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Justin Gallagher

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  1. When I first saw this movie, there was one big question I had. Why is the planet Miller not pulled into the Black Hole Gargantua by the gravitational force, and so I did some research and found out some cool stuff. One of the main reasons Planet Miller isn't pulled into the black hole in spite of its proximity is that the adviser, Kip Thorne made sure that Gargantua was a rapidly spinning black hole—and it turns out that the physics of rotating black holes differ from non-rotating ones. The sheer speed of Gargantua's rotation means there is a single stable orbit just outside of Gargantua's event horizon that is very stable. However, Gargantua would have to fill half the sky in order for it to be so close. With spinning black holes, the area where the time dilates as drastically as in the movie is expanded exponentially, which allows for a small area where an object can orbit. Another cool thing about this movie is the the tidal waves on the planet miller. According to The Science of Interstellar by Kip Thorne, Miller's planet is shaped a little like a football, with one end constantly pointing at Gargantua. The waves are literally tidal waves, so it's not the waves coming toward you, it's the planet rotating under you and the fixed waves slamming into you. But because the planet doesn't rotate, the waves wouldn't slam into you. Fortunately, tidally locked planets can rock back and forth, and Thorne used this as a scientifically accurate loophole to explain tidal waves on a tidally locked planet. Also, because the water on Miller is mostly concentrated in the waves, you could have knee-high oceans, like the one shown in the film.
  2. Building a potato (or lemon or apple) battery reveals a bit about the inner workings of electrical circuits. To do this simple science experiment, you insert two different metallic objects often a galvanized (zinc-coated) nail and a copper penny into the potato, and connect wires to each object with alligator clips. These wires can be attached either to the two terminals of a multimeter (which measures a circuit's voltage) or to something like a digital clock or lightbulb. (It may take two or three potatoes wired in series to generate enough voltage to power those devices.) The potato acts like a battery, generating a current of electrons that flow through the wire. This happens because acid in the potato induces a chemical change in the zinc that coats the nail. The acid acts as an "electrolyte," ionizing the zinc atoms by stripping two electrons from each of them and leaving them positively charged. Those electrons are conducted away from the zinc ions through the wire and through whatever devices lie along the circuit and end up at the copper penny. From there, they join up with positive hydrogen ions in the potato starch that have been repelled there by the nearby zinc ions. The movement of these electrons is enough to power a toy clock or light bulb.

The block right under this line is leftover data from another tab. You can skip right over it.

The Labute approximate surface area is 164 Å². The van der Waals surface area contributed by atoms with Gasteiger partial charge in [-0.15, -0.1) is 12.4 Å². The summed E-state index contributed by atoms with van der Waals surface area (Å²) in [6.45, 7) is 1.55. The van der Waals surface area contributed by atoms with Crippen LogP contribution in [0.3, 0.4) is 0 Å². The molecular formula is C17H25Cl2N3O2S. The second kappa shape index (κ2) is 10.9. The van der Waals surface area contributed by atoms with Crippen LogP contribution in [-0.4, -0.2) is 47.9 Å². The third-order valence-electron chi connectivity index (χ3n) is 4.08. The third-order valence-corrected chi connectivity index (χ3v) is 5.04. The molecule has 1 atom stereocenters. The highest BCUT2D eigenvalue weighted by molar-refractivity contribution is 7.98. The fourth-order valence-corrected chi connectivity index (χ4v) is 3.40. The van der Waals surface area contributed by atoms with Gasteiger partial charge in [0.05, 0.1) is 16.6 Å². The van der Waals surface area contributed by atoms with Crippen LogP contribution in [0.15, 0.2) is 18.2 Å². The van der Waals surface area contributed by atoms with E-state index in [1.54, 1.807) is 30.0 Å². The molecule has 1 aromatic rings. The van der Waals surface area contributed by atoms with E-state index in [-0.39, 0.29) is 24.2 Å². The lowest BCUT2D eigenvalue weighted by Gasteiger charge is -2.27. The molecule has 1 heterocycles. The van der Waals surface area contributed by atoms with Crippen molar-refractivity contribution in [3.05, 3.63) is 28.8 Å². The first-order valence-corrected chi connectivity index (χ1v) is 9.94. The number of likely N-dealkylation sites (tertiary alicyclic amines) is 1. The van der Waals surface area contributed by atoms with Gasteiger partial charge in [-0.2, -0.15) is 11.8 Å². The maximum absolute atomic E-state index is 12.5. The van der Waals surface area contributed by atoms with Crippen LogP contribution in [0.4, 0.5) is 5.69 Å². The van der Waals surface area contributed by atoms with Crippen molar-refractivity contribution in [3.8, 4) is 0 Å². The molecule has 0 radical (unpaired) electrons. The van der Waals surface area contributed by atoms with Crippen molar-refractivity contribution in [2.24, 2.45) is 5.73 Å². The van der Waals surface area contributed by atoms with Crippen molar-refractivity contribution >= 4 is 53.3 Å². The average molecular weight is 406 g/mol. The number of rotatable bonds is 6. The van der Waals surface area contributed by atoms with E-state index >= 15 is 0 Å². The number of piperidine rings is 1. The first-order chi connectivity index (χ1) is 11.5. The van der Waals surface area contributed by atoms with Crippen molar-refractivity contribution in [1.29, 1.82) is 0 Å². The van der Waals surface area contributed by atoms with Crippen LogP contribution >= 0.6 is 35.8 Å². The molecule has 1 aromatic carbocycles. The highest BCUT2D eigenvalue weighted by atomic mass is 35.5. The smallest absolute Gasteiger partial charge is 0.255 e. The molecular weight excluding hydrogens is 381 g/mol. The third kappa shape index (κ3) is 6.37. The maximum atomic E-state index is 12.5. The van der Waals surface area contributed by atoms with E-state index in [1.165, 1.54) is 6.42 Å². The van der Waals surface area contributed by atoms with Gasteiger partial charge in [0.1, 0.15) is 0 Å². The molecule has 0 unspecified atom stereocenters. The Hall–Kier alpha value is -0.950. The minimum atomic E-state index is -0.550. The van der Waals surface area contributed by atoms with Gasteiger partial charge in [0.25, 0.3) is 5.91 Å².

3. The spinning top, a toy found across many of the world's cultures and even among ancient archaeological ruins, lays bare some profound physical principles. The first is the conservation of angular momentum, the law that dictates that, in the absence of external influences, something spinning must keep spinning. Because a top balances upon a tiny point, it experiences a minimal amount of friction with the surface below it, and thus continues spinning for a delightfully long time, demonstrating the law. But as friction eventually slows the top, it becomes unstable and starts to wobble, leading to the demonstration of another principle, called "precession." When the top wobbles, its axis of rotation the invisible line running vertically through its center tips sideways, making an angle with the table. This angle allows the force of gravity to exert a "torque" on the top, putting additional spin on it, and this causes it to swing (or precess) outward in an arc, still spinning as it does so. In an effort to conserve its total angular momentum, the top precesses faster the slower it spins; this explains why tops typically lurch outward just as friction brings their spinning to a stop.
  4. If you run really fast, you gain weight. Not permanently, or it would make a mockery of diet and exercise plans, but momentarily, and only a tiny amount. Light speed is the speed limit of the universe. So if something is travelling close to the speed of light, and you give it a push, it can’t go very much faster. But you've given it extra energy, and that energy has to go somewhere. Where it goes is mass. According to relativity, mass and energy are equivalent. So the more energy you put in, the greater the mass becomes. This is negligible at human speeds – Usain Bolt is not noticeably heavier when running than when still – but once you reach an appreciable fraction of the speed of light, your mass starts to increase rapidly.